Five-Hundred Students Strike Up the All-American Band
WAYNE, N.J. (AP) _ A suburban college campus is being rattled with the ″oompah″ of 40 sousaphones - and 460 other band pieces - as marching musicians from across the nation practice to become the Statue of Liberty All-American Marching band.
The ensemble, billed as ″the best of the best″ among college band musicians, is the first unit of thousands of performers to arrive in the New York area for the upcoming Liberty Weekend extravaganza.
Their arrival has temporarily consumed William Paterson College. The suburban campus, 20 miles northwest of the statue in New York Harbor, has been turned into a big brass boot camp, where players practice 14 hours a day.
Drummers practicing Monday in the hot sun rattled the windows of almost every building. A collection of 40 sousaphones moaned like the fog horn of an ocean liner.
″You don’t wear this thing like a french dress 3/8″ a drill sergeant-style coach barked at the sousaphone brigade. He ordered the players to bear their burden smartly, ″so the bell’s straight up and down with your toes.″
Despite a rushed 17-day rehearsal schedule, trainers and musicians agreed the band’s every move must be perfect, because it will perform prominently on national television.
It is scheduled to play a 10-minute medley of show tunes during the weekend closing ceremony July 6 at Giants Stadium in East Rutherford.
The group will also perform during the July 4 fireworks display at New York Harbor, and at other times during the four days of festivities marking the statue’s 100th birthday.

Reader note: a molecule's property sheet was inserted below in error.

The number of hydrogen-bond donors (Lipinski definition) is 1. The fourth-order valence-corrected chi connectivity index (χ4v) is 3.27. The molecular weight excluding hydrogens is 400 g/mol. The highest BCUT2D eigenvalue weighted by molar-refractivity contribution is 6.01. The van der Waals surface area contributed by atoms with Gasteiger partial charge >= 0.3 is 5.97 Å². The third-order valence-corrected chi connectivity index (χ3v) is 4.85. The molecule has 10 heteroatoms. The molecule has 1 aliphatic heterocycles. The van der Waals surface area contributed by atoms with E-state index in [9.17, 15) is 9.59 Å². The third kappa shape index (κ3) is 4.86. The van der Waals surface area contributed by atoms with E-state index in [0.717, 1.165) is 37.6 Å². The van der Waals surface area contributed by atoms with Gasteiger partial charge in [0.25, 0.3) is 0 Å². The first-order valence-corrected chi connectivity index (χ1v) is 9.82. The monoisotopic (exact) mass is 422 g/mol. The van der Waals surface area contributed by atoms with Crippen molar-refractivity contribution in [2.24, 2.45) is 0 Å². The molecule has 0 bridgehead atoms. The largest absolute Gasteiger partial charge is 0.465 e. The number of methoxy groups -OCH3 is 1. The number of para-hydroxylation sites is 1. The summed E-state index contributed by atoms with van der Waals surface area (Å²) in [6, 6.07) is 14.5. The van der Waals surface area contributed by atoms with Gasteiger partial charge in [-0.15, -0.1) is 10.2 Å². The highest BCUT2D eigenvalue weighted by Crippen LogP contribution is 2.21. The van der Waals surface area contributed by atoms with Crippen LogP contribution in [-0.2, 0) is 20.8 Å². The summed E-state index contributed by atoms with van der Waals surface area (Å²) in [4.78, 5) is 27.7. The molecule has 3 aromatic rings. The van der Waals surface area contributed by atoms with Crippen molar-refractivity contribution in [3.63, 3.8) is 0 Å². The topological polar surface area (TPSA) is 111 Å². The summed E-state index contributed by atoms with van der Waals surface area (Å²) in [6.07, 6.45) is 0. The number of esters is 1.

″OK, we’re all cooking now 3/8″ band director Arthur C. Bartner yelled into the public address system. Bartner, a Maplewood, N.J., native and director of the University of Southern California band, also directed the 750-piece band at the 1984 Oylmpics in Los Angeles.
Below him, with just two days of rehearsal under their patent-leather belts, the ensemble blasts into a medley: ″Ease On Down the Road,″ ″On A Clear Day,″ and ″A Chorus Line.″
Band members were picked from 92 colleges and universities, suggested by their individual band leaders. Expenses are being paid with Liberty Weekend funds.
″It’s neat. I think it’s really cool,″ said Karol Schmitz, a mellophone player from Iowa State University.
Miss Schmitz, a senior from Joliet, Ill., said the toughest thing so far has been learning to march to different drummers. Big Ten marchers strut their white boots, lifting their knees high. Ivy Leaguers, with feet more accustomed to Bass Wejuns, barely shuffle along.
″I’m tired. I’m burned out, but I want more,″ said snare drummer Jim Martin of West Covina, Calif., a freshman at USC. ″We gotta make this sharp.″